Self Hosting Project
This page explains the basics of my project of hosting my own Internet and Intranet services (aka my "Self Hosting" project).
Motivation & History
I started the project in July 2003 by buying some cheap PC hardware and a fixed IP address. My main motivation for doing this at that time was to learn new things, and to exercise my Unix skills that I had acquired in my first job. Nowadays the project is self-perpetuating because I have become accustomed to the freedom and flexibility that I gain from having my own server - I simply cannot imagine anymore how it is to live in
slavery dependence of cloud and other service providers.
In 2011 I became fed up with the creaky old PC tower that was chugging along in a permanent semi-disemboweled state somewhere in a dusty corner. I switched to a small, neat and silent Mac Mini, which was a joy to install and maintain.
In 2016 one of the two hard disks in the Mac Mini gave out in a catastrophic hardware failure, and I realized what a fool I had been to neglect my backups. Although I eventually got my data back (for a price), I resolved to no longer keep the server hardware at home. This decision was not an easy one, because it meant I had to relinquish physical control over the hardware, but on the other hand I had become increasingly tired of dealing with hardware problems over the years and simply didn't want to have to deal with such things anymore. Other compelling advantages such as security against fire or burglars, or a faster backbone connection, finally convinced me to rent a dedicated server at a trustworthy Swiss provider.
Even though I have been using Mac computers for many years now, it is important to me that the services provided by my server can be used from any platform, specifically
- Mac OS X
The central strategy to make this requirement a reality is to use open protocols and browser-based software. The benefit of this approach is not only platform independency, but also access to the services from anywhere in the world, be it from my workplace, or while travelling abroad.
Types of Services
I am classifying the services provided by my server into the following types:
- End user services: These are services that are recognizable as such by the end user, and that provide a real-world benefit to the end user. One example for such a service is Email. The purpose of all the other service types is to facilitate having end user services in the first place.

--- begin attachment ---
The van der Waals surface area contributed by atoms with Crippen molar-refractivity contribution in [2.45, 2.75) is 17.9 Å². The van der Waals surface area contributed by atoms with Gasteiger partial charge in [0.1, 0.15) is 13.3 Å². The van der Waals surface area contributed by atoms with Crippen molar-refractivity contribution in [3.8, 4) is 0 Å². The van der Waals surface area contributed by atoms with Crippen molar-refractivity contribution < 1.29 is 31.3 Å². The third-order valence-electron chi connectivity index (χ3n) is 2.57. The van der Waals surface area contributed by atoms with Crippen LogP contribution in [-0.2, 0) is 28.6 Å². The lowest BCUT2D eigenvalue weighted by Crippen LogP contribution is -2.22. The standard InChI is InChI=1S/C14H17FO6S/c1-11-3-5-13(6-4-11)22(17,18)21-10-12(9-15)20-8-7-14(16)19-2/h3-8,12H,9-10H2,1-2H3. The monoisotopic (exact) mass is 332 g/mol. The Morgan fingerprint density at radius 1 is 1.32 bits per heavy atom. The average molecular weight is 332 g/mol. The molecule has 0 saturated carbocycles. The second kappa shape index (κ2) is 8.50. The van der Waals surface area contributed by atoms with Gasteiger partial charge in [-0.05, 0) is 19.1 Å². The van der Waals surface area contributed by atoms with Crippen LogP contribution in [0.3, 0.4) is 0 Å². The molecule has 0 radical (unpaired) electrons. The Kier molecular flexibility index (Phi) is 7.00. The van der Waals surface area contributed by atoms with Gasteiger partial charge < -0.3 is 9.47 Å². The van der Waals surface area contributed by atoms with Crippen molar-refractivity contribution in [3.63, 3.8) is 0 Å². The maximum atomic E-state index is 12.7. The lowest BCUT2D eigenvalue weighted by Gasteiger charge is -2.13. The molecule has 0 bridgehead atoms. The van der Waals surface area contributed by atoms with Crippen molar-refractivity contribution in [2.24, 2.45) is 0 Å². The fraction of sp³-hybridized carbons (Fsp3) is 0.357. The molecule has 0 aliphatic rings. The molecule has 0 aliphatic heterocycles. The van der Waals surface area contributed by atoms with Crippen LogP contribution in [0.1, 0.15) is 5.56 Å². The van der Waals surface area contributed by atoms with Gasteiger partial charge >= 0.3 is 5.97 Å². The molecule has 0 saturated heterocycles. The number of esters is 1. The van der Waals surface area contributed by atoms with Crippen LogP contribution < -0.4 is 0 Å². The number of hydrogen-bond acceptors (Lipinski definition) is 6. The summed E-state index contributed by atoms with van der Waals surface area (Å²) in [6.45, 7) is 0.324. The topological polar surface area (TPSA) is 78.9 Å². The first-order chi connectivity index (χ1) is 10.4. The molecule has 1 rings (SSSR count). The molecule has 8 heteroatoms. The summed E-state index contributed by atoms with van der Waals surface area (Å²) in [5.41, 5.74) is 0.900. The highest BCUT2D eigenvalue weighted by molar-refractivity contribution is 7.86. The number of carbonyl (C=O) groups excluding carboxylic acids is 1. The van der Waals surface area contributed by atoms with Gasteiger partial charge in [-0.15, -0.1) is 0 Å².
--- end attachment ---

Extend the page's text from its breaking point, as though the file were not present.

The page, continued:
- Infrastructure services: These services work in the background and form the technical basis for the other service types. Two examples for such services are TCP/IP and DNS.
- Supporting services: These services are used by the system administrator (me) to keep the system running. One example for such a service is system monitoring.
Infrastructure services can be broken down into the following main categories:
- Services that provide the basic networking capabilities
- TCP/IP (both wire and WiFi)
- All the other infrastructure services are layered on top of the network, i.e. they require a functional network
- One service needs to be highlighted: LDAP
- To simplify the administration of various things such as users and computer hosts, there is a central LDAP directory
- The keyword here is central: Without the LDAP directory pretty much all the end user services stop to work
- The main reason is that the LDAP directory contains the user database and that most of the end user services are hooked up to LDAP to perform authentication and authorization
- Two infrastructure services that work very close to LDAP are PAM and NSS
End User Services
Here is an incomplete list of end user services, sorted by importance:
- The most important end user service of the entire project is Email. It is extremely important because it provides the main means of communication with rest of the world. Because it is used not only for casual communication with friends, but also for real-world communication with companies, employers, government, etc., the Email service needs to be absolutely reliable.
- A distinction must be made between the mail server (which sends and receives email) and the mail client (which allows the end user to access the email service)
- Infrastructure services that are required for the email server: Central user database, spam recognition, greylisting
- Infrastructure services that are required for a desktop email clients: IMAP server
- Infrastructure services that are required for a web mail client: IMAP server, HTTP server, database server
- I do not use POP because it causes mail to be stored on the client
- The second-most important service is the file server
- Because of Windows the only practical choice here is to use Samba
- The third-most important service is the address and calendaring service
- Infrastructure services required are: CalDAV server and CardDAV server (which in turn require HTTP server, database server)
- For a long time I tried to store address data in LDAP. This approach failed, though, due to the lack of a standardized data structure, so that I was never able to access the address data except from a web LDAP client.
- The fourth-most important service is my personal website
- Other services include: Mailing list, photo gallery, WebDAV, version control
The most important supporting service is this Wiki: I use it to document the entire project, and more.
Other important supporting services are:
- Remote access via SSH
- System monitoring